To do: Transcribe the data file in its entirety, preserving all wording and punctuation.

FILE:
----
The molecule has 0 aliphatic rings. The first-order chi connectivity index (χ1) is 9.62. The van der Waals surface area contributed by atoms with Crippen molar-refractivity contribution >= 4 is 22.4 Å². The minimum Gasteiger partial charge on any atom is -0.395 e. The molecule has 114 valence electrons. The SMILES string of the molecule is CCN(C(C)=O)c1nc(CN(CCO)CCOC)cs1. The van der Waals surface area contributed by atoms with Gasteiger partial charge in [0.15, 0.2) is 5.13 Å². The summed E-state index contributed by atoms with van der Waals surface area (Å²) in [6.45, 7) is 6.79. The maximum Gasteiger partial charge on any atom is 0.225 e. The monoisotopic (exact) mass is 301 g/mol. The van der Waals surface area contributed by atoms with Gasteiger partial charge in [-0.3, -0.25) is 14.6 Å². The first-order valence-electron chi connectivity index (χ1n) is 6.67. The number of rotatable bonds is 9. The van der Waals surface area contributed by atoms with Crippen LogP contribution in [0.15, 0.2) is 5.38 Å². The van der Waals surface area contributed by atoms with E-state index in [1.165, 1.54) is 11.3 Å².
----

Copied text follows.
The molecule has 0 aliphatic rings. The first-order chi connectivity index (χ1) is 9.62. The van der Waals surface area contributed by atoms with Crippen molar-refractivity contribution >= 4 is 22.4 Å². The minimum Gasteiger partial charge on any atom is -0.395 e. The molecule has 114 valence electrons. The SMILES string of the molecule is CCN(C(C)=O)c1nc(CN(CCO)CCOC)cs1. The van der Waals surface area contributed by atoms with Gasteiger partial charge in [0.15, 0.2) is 5.13 Å². The summed E-state index contributed by atoms with van der Waals surface area (Å²) in [6.45, 7) is 6.79. The maximum Gasteiger partial charge on any atom is 0.225 e. The monoisotopic (exact) mass is 301 g/mol. The van der Waals surface area contributed by atoms with Gasteiger partial charge in [-0.3, -0.25) is 14.6 Å². The first-order valence-electron chi connectivity index (χ1n) is 6.67. The number of rotatable bonds is 9. The van der Waals surface area contributed by atoms with Crippen LogP contribution in [0.15, 0.2) is 5.38 Å². The van der Waals surface area contributed by atoms with E-state index in [1.165, 1.54) is 11.3 Å².